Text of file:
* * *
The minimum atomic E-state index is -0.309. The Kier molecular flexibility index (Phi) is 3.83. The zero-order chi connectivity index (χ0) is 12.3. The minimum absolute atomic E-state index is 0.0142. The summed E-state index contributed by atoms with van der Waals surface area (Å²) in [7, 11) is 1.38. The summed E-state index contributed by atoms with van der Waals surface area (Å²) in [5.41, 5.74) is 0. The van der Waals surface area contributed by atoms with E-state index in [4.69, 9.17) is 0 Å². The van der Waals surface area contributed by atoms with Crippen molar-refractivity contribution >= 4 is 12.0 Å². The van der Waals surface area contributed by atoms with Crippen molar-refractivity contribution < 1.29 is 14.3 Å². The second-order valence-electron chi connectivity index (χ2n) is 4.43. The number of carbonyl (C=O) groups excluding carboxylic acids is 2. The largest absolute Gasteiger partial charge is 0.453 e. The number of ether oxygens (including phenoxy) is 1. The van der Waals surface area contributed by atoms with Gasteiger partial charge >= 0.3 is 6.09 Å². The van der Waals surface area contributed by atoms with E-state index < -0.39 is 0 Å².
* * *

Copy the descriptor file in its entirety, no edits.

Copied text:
The minimum atomic E-state index is -0.309. The Kier molecular flexibility index (Phi) is 3.83. The zero-order chi connectivity index (χ0) is 12.3. The minimum absolute atomic E-state index is 0.0142. The summed E-state index contributed by atoms with van der Waals surface area (Å²) in [7, 11) is 1.38. The summed E-state index contributed by atoms with van der Waals surface area (Å²) in [5.41, 5.74) is 0. The van der Waals surface area contributed by atoms with E-state index in [4.69, 9.17) is 0 Å². The van der Waals surface area contributed by atoms with Crippen molar-refractivity contribution >= 4 is 12.0 Å². The van der Waals surface area contributed by atoms with Crippen molar-refractivity contribution < 1.29 is 14.3 Å². The second-order valence-electron chi connectivity index (χ2n) is 4.43. The number of carbonyl (C=O) groups excluding carboxylic acids is 2. The largest absolute Gasteiger partial charge is 0.453 e. The number of ether oxygens (including phenoxy) is 1. The van der Waals surface area contributed by atoms with Gasteiger partial charge >= 0.3 is 6.09 Å². The van der Waals surface area contributed by atoms with E-state index < -0.39 is 0 Å².